It is so easy to add one more facet to an idea like this.  Park the boat far enough offshore you can open a casino.  A few vegetables becomes insignificant when compared to the cashflow of a casino.  Before looking at the engineering and financing, the most important question is: Can vegetables be grown on a floating or ocean based platform?  Of course they can.  What's more, the advantages of the isolation and design make such an endeavor highly productive and efficient.  Financing the project is a matter of cost of operations and production per unit area.  As soon as the production and other income streams make the project viable this sort of thing would pop up all over the world.

ENERGY
We'll need energy.  Electricity would handle just about every need.  Lighting, pumping water, making fresh water, refrigeration, ventilation and environment control, and all the operations on board would be based on electricity.  Producing electricity at sea can be done with windmills and solar PV. 

WATER
The ocean has water all the way to the bottom.  It needs to be desalinated, and the energy supply is limited by the renewable systems on board.  This is a technical challenge, and not a difficult one to scale a desalination operation to the needs of the vessel.  To account for storms, some fresh water storage will be needed to carry the operation for a few days of clouds and calm winds.  Rather than process salt water, drawing water from a river above the estuary region would greatly reduce energy demand.  The natural flow of the river would also reduce pumping demand.  River water flowing to sea is fresh water that would otherwise be lost.  Near my home is the Suwannee River.  When the water is at extremely low levels the flow rate of hundreds of cubic feet per second is more than adequate for a very large ocean surface farm.

TRANSPORT
We grow it on board, but need to sell it on shore.  The product will need to be processed and packed for transport.  A shuttle will bring in supplies and take the product to the mainland.

DESIGN
start at the bottom, work our way up.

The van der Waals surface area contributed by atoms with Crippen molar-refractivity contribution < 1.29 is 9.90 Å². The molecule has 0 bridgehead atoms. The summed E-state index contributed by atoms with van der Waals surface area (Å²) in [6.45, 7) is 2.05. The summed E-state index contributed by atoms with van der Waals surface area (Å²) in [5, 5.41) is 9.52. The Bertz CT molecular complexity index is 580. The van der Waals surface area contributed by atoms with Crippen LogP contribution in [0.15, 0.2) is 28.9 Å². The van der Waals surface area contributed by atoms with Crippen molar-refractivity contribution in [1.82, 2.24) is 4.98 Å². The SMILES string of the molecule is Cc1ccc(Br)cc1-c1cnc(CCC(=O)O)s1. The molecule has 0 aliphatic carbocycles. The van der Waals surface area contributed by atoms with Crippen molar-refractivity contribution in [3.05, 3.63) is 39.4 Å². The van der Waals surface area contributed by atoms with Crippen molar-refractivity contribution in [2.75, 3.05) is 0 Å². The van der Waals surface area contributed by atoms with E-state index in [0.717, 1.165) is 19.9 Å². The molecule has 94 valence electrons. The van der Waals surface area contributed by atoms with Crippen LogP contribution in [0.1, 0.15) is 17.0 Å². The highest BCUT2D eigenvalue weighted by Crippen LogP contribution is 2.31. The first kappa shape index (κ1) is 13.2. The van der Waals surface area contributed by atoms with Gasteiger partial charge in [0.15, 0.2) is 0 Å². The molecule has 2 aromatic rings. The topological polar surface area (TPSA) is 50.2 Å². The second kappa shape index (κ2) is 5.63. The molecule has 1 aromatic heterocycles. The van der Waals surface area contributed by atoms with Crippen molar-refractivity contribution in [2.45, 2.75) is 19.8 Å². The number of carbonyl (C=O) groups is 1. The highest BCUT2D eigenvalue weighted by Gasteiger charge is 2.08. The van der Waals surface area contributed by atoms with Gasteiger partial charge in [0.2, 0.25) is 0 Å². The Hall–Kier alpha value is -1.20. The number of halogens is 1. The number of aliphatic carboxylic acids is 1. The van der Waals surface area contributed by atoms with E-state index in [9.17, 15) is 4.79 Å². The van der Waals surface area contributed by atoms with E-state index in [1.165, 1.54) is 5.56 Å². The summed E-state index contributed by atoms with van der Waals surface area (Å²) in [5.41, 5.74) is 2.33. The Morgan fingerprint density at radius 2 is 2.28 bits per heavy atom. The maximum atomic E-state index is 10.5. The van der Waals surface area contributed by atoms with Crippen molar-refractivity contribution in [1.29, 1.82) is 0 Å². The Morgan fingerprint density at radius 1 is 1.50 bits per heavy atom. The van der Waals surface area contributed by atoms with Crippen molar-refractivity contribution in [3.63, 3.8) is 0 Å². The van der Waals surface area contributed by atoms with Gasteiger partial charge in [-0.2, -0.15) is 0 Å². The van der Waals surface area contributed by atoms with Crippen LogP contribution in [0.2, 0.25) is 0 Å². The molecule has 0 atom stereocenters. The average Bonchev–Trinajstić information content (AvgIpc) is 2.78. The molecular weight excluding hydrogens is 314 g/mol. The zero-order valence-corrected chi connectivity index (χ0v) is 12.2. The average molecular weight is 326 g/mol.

The bottom part of the platform would be fresh water storage.  Being low, it will serve as ballast to stabilize the structure.  Fill it up in the daytime while the sun is shining to provide power for the distillers.  Use it as needed.  We'd only need enough fresh water for perhaps a week.
The lower decks would store goods.  There will be plenty of supplies needed for operation.  Everything will need to be brought in on a transport.  At the same time, waste generated would need to be stored pending transport back to land.
There would be decks for housing.  All the people doing work would need a place to call home.  Efficiency of operations would demand common bathrooms and food service.  This is done in dormitories in every college on land.  
There would be space needed for handling, processing and storing the harvest.  A commercial kitchen setup does not take up a great deal of room for the volume it can serve.  I'd imagine the refrigeration room would be substantial.
There would be a laboratory to test for diseases, check the water and examine the soil.
A sickbay would be needed because even in a controlled environment, accidents can happen and people take ill.
A control room would be needed to monitor onboard systems.
Finally, there is the growing operation.

GROWING SPACE
The surface of the vessel as well as the south side of most decks would offer space for growing.  Vertical growing would maximize limited surface area.  The design of the growing area would be dependent on the location.  In the north, the sun comes in at a steep angle.  The growing area would be more vertical.  In the tropics, the sun is overhead.  The growing area would be horizontal.    

GROWING METHODS
The space is a premium.  For the investment, the project would need to plant and replant that space several times per season.  Crops that can be planted intensively, grow quickly, and bring a strong market price would be required.  Lettuce, potherbs, turnip, and mircrogreens fit the profile.  Crops that can be transplanted and are highly productive would be well suited here.  This brings summer squashes, tomatoes and peppers to bear.  Vertical crops and plants that can be trellised puts limited space to good use.  Pole beans, peas and cucumbers come into the selection.